Individual neurons extend multiple processes whose growth cones exhibit different responses to their environment. In culture, detached growth cones display guidance autonomy, contain mRNA for cytoskeletal and other axonal components, and are capable of synthesizing protein locally. However, the extent to which growth cone's autonomy contributes to its pathfinding function within the complex in vivo environment is unknown. Here, we show that detached axonal growth cones from identified Drosophila motoneurons maintain balanced filopodial activities as they extend, navigate and target postsynaptic partner cells normally. After detachment, the growth cones continue to synthesize the synaptic vesicle protein Synaptotagmin but, upon contacting targets, fail to concentrate it at the presynaptic site normally. However, if held by a micropipette that resupplies mechanical tension, the growth cones' ability to localize synaptic vesicles is restored. Our results demonstrate functional autonomy of axonal growth cones as they navigate and initiate synaptogenesis, while implicating intercellular tension as a novel "retrograde" mechanism to adjust synaptic function.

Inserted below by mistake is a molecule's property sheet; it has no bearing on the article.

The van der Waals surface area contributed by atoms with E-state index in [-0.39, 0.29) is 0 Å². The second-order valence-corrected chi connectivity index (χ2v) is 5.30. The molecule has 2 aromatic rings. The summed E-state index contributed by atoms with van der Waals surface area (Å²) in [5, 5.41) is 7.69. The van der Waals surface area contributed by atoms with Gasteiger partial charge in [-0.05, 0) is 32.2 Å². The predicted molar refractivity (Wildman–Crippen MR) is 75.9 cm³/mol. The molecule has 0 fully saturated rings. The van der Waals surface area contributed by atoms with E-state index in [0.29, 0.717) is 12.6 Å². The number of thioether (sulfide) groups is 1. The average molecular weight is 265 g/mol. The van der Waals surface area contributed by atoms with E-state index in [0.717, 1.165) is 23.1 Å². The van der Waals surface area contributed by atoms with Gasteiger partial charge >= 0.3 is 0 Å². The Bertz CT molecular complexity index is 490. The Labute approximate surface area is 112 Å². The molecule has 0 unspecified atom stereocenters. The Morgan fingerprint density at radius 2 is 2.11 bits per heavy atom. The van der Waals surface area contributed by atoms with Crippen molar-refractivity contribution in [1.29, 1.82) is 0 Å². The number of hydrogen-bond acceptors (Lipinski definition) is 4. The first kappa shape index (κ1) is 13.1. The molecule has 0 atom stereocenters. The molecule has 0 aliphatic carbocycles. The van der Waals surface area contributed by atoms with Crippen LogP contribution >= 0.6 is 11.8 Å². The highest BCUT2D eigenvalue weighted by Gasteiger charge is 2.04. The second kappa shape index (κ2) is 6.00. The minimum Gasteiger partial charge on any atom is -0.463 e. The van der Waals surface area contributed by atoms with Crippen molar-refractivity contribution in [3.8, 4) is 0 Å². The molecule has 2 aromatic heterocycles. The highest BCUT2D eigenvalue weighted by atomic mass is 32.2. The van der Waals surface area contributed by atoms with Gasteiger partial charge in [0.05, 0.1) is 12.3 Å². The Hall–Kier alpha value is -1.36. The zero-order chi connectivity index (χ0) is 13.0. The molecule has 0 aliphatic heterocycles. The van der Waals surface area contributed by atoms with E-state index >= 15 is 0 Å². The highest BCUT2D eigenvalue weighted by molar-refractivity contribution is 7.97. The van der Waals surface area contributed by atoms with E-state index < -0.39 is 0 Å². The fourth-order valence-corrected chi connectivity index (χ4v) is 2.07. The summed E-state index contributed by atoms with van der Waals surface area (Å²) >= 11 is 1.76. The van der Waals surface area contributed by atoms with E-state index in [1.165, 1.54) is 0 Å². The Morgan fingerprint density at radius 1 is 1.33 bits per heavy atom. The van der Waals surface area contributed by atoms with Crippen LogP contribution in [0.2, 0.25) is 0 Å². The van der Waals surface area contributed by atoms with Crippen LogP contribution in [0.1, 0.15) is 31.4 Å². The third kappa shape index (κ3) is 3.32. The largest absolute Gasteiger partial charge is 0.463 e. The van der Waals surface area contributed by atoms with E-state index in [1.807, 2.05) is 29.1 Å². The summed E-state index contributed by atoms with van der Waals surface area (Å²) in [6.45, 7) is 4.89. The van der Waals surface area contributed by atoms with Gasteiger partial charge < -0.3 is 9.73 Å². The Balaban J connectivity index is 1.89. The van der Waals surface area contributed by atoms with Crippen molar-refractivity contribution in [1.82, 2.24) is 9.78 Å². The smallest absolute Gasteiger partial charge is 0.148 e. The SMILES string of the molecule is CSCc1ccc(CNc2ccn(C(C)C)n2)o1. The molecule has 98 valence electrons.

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Siechen, Scott, "Axon Guidance Autonomy and Tensional Requirement for Synaptic Function: Is Learning a Forced Response?" (2006). Natural Science Faculty. 1.